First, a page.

Chananya is fascinated by tigers, but it’s elephants that take up her time.
In October 2019, 11 of them died at a 150m high waterfall in Khao Yai called Haew Narok or Hell’s Abyss. One calf in the herd was believed to have slipped trying to cross a swollen stream and the other 10 died trying to save it.
Park officials made efforts to remove the elephant carcasses to avoid contaminating the water downstream. Some of them had to be hospitalized after being overwhelmed by the ammonia emitted by the rotting flesh, Chananya says.
The vet helped the remaining two elephants in the herd survive. By strategically placing high-calorie glucose-injected banana stalks in the forest, she fed the exhausted elephants enough to continue their journey safely.
Your job is not without risk. In the past week alone, two park rangers have been killed in encounters with wild elephants.
One was killed in Chanthaburi province on Tuesday after being sent to deal with a herd of six elephants eating crops at a longan plantation. On Sunday, another ranger died trying to chase off an elephant that had been raiding a village in Prachin Buri every night in search of food.
Such human-elephant encounters are increasing due to rapid development in Thailand, which has resulted in both loss and fragmentation of wildlife habitat and is pushing wild elephants towards human settlements, says Mr Bhichet Noonto, a researcher with the Human Elephant Voices network trying to mitigate the human-elephant conflict.
Ms. Chananya is well equipped for this, as she nurtured her love for wildlife from an early age by following her aunt, a wildlife researcher, on field trips.
However, she emphasizes that it is very much about love from afar. Jungle animals aren’t “cute” and can’t be tamed, she says, and thinking otherwise would fuel demand for the wildlife trade. “We should be prouder to see the animal in the forest than to have it as a pet.”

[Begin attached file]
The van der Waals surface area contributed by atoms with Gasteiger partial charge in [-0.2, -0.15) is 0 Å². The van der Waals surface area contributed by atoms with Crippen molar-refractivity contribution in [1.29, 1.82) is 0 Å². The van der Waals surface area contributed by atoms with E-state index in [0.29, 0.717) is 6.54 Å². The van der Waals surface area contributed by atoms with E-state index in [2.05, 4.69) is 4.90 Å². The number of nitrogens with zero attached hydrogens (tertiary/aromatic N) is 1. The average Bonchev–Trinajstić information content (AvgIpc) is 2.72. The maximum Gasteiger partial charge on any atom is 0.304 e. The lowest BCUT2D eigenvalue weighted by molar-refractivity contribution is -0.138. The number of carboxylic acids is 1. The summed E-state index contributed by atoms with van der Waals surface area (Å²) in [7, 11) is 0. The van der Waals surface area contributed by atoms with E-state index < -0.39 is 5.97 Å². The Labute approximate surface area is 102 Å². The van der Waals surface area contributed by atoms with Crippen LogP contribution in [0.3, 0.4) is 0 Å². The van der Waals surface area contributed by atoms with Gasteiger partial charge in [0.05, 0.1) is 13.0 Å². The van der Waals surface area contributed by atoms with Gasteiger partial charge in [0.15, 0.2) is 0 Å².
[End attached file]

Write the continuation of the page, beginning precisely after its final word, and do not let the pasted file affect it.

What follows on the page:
At the DNP, Chananya is technically on duty during office hours, but in reality is almost always on call. “Public holidays? Yes, I do when people aren’t calling for help,” she says.
For example, on a holiday in July, the elephant calf fell down the manhole. She was at home in Pathum Thani province – over an hour’s drive from Nakhon Nayok – when she was alerted at 5am. Within an hour she had sped to Nakhon Nayok, gathering rescuers and strategizing along the way.
Before joining the DNP six years ago, Ms. Chananya worked for a company that sells veterinary medicines. During her vacation at the time, she backpacked through 18 countries, including Singapore.
“Now I’m not going anywhere. The furthest I’ll go is Pattaya,” she laughs, referring to the coastal city, which is about a 2 1/2 hour drive from Prachin Buri.
“I’m afraid if something happens I won’t be able to get it back in time. We don’t have enough vets. If we use vets who are stationed elsewhere, they may be too far away.”
For them, that’s hardly a sacrifice.
“I love this job. It’s exhausting and maybe I’m discouraged and I can complain. But even if I try to run away, I know that if they need help, I’ll come right back,” she says. – The Straits Times/ANN